How to Appreciate a Great Boss or Peers at Work

by Kevin on May 23, 2013

This week I got some devastating news: my boss over our operation in my city has been asked by the company to move to a different city to help turn that office around. He has been in our office for 9 years, which in my company is simply unheard of. Usually you run an office for 2 to 4 years and move on to bigger and better things, but he put down roots and fell in love with the area.

The first day he told me, I was okay. Shocked and stunned because he talked of never wanting to move and how much he and his family loved the area. The following day he told the whole team, got emotional, and I just about lost it during the meeting.

If I have one great weakness is if I see men I respect getting emotional and upset, it just wrecks me and I get emotional and upset.

How to Show Appreciation at Work

Just like anyone you appreciate — friend, family member, co-worker, boss — it is important to share your appreciation with them. Here are a few ways to do that.

Spend Time with Them

It is so important to make time for the people that are important in your life. That shouldn’t change because you are at work. Grab lunch, grab coffee, go to a sporting event. Do something that gets you out of the office and in a more relaxed atmosphere.

Write a Letter

The most touching things I have received in my career are hand written notes or letters from people within my company expressing their appreciation of me. Sure, the finance guy appreciates bonuses and gift cards and all that, but a hand written note is just different to me. It takes time to sit down and put your thoughts on paper.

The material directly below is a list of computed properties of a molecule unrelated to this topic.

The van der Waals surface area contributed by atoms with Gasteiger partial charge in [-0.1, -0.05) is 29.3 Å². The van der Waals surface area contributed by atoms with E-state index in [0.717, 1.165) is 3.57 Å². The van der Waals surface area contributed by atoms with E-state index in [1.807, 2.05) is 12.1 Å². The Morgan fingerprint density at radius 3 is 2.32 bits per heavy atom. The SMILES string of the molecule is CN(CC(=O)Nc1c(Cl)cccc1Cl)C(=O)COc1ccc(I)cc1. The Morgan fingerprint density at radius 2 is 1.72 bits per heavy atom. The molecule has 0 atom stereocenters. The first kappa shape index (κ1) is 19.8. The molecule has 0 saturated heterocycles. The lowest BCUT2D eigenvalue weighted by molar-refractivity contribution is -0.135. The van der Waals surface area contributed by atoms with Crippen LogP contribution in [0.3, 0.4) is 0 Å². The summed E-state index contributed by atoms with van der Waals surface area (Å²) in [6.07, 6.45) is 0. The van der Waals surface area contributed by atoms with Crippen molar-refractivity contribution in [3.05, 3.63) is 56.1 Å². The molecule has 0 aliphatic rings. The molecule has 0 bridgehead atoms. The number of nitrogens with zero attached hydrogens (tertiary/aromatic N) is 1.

Keep in Touch

In this day and age there is no excuse for not keeping in touch. Cell phone¬†calls (yes, some people still do that), e-mail, Facebook… you name it, there is a way to keep in touch with people in your life that are moving away.

Just because your favorite boss moves away doesn’t mean the relationship stops there. Keep in touch regularly and you will both be better for it. This is especially true on the boss front because you can share your experiences about what is going on around you to get a different set of eyes on the problem. It can help to be removed from the situation in order to see things more clearly.

Keep Politics Out of It

With all of the above you have to come at this from a genuine standpoint. Showing your boss or a peer appreciation should have absolutely nothing to do with office or company politics. You aren’t keeping in touch hoping to one day get promoted or to have that person put in a good word for you. People will see right through that. (The great thing is if you are genuine it can help you in the future, but that isn’t the goal.)

What Does Appreciation Have to Do with Money?

This is a personal finance blog, so why am I writing about appreciating good bosses? How is that going to help you get out of debt?

Directly… it won’t.

Indirectly, it can. Having someone you trust and building a relationship with them is never going to hurt your financial situation.

However, that isn’t the point today. Personal finance is primarily focused on money, but there are other things that can drastically change your happiness at work. Having a great boss is one of those things. When you are happy at work I believe you do better work and you look forward to going to the office. The opposite is even more true. A terrible boss can make the greatest job in the world feel like a prison cell.

And no amount of money can make that right.

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